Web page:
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The idea behind Ikkaido was born over 20 years ago when the CEO and founder, Ray Sweeney, an ex-businessman with autism, uprooted his family and moved to Spain. He started a karate club on the basis that the rich would pay more and the disadvantaged would pay less - or nothing at all. It soon became apparent that social services were sending disabled and disadvantaged people to the sessions. The club grew exponentially to become the largest in the Community of Valencia, despite being in a small village. People were travelling 30 miles to come to the sessions and had a wide range of disabilities and health conditions.
When Ray returned to the UK, he was contacted by someone from Oxfordshire County Council who told him that they had heard about what he was doing in Spain, and asked Ray to meet them to discuss setting up disability karate sessions. Ray started the first sessions of disability karate in England with just one person attending. Two weeks later, there were 25, and a month later, 125.
Since then, the charity has grown and now offers a whole range of services to improve the inclusion and consequently health and happiness of persons with a disability and/or people with disadvantages. The vision behind the charity has always been the same: to empower marginalised groups to lead their healthiest and happiest life.
What we do:
Originally, we created education for coaches in order to make martial arts more inclusive and increase access to health enhancing physical activity. But Ray realised that more was needed; education should be made available for people with all kinds of disabilities. Education leads naturally to employment, so what would be better than an organisation that employs, trains and is managed by people with disabilities? We trained and employed a workforce that consists all of people with varying disabilities and people who are disadvantaged. Employment then led to entrepreneurship, which involved empowering people with disabilities to become self-employed change-makers in society.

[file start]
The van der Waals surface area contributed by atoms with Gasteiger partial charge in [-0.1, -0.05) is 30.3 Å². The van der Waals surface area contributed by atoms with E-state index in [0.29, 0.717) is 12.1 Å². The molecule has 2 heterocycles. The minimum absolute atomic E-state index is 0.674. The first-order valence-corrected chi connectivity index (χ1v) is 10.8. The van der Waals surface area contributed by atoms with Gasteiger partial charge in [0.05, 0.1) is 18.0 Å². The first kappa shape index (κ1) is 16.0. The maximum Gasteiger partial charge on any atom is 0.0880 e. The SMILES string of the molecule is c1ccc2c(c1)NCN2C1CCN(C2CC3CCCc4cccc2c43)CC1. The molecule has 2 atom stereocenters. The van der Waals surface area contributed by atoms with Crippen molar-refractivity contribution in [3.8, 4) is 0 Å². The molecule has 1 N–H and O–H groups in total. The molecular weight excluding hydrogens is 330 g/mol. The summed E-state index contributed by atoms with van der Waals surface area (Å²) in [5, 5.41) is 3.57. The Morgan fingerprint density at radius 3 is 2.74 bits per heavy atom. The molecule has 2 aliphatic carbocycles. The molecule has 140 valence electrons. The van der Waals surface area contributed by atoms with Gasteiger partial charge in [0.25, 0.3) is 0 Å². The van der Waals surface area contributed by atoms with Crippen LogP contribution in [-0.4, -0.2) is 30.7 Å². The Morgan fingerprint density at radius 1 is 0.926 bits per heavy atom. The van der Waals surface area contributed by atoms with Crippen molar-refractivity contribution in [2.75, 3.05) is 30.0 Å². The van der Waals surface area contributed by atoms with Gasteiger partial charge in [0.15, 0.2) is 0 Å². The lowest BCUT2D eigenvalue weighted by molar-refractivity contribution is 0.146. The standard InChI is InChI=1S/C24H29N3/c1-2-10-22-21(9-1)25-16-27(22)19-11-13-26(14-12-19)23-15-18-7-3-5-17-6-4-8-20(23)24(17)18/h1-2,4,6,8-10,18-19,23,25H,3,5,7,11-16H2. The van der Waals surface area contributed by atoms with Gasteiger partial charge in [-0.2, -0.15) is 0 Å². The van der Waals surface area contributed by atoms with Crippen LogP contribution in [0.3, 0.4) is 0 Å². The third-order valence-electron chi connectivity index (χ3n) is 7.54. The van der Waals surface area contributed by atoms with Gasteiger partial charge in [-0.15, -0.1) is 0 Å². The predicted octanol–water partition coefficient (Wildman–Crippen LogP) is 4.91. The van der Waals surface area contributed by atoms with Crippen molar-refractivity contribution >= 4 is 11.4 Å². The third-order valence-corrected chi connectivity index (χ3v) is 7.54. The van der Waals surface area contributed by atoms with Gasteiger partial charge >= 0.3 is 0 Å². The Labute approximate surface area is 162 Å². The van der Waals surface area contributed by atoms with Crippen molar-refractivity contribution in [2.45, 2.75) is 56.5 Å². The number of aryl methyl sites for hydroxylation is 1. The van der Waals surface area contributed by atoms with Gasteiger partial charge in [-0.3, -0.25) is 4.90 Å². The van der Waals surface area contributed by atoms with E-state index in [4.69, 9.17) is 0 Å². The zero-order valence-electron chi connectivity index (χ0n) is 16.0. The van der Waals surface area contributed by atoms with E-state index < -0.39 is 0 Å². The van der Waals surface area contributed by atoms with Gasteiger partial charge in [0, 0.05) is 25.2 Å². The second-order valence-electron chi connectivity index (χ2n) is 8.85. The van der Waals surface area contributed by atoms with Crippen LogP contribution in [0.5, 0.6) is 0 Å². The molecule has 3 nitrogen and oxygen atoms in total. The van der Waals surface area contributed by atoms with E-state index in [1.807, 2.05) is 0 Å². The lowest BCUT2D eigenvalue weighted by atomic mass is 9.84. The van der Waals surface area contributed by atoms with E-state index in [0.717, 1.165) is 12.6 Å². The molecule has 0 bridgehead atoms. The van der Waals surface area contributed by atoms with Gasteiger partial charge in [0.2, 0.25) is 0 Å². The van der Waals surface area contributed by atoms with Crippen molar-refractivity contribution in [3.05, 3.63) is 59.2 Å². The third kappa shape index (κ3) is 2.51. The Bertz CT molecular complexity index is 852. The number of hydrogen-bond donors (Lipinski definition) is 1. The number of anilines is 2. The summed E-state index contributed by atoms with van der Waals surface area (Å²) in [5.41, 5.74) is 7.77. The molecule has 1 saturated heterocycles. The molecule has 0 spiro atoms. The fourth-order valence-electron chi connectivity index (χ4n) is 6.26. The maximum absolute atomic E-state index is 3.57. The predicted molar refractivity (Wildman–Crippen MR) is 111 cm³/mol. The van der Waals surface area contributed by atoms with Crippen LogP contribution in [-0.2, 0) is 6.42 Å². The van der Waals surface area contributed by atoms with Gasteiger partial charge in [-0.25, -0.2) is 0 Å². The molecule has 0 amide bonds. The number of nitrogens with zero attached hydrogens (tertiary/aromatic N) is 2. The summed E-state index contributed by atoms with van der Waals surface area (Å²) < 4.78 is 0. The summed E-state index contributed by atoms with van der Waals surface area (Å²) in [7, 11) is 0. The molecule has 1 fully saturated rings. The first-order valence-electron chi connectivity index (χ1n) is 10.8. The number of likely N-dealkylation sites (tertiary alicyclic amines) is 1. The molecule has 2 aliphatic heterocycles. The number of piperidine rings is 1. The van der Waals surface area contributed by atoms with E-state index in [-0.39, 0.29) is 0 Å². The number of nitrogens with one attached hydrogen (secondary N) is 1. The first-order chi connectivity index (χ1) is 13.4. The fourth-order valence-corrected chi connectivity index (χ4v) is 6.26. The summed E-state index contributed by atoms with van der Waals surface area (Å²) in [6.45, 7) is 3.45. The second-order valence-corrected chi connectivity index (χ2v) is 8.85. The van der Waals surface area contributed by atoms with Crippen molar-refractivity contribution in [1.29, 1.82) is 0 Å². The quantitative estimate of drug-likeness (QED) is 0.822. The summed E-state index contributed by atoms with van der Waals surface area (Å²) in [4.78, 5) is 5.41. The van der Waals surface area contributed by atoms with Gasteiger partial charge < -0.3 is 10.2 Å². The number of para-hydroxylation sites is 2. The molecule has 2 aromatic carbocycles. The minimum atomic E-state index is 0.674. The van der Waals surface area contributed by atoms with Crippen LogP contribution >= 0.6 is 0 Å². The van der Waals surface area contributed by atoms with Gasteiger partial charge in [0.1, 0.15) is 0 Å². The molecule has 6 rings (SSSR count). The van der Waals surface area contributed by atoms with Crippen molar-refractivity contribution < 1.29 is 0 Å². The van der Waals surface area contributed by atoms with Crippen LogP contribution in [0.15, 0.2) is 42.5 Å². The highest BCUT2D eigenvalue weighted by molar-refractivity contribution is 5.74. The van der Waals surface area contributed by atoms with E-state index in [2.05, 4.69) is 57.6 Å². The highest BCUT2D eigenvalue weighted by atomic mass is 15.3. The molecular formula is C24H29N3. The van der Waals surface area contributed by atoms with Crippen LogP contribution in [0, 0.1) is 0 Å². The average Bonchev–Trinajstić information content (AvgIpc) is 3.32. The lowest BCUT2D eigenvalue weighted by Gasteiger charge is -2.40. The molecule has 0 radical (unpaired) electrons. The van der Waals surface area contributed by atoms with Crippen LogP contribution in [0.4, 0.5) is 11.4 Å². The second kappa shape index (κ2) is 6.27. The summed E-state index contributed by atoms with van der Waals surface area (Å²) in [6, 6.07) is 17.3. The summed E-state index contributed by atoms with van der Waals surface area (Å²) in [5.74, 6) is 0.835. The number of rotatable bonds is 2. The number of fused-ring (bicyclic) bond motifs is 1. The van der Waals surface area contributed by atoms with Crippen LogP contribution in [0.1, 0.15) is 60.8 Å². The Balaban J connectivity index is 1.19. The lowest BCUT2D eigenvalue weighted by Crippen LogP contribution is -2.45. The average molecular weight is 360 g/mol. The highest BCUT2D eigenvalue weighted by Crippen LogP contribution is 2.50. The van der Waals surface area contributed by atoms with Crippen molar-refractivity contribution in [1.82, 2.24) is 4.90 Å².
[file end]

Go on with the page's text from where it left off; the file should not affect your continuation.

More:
Before the COVID-19 global pandemic hit, Ikkaido was flourishing and offering support to the most marginalised people in our community.
We develop training, courses, and qualifications, all of which are informed and used by any person, regardless of disability, background, ethnicity, etc. They are delivered through an inclusive e-Learning platform.
So far, these have been used by coaches to adapt their coaching methods to be inclusive. As a result, plenty more persons with disabilities have been able to access health enhancing physical activity.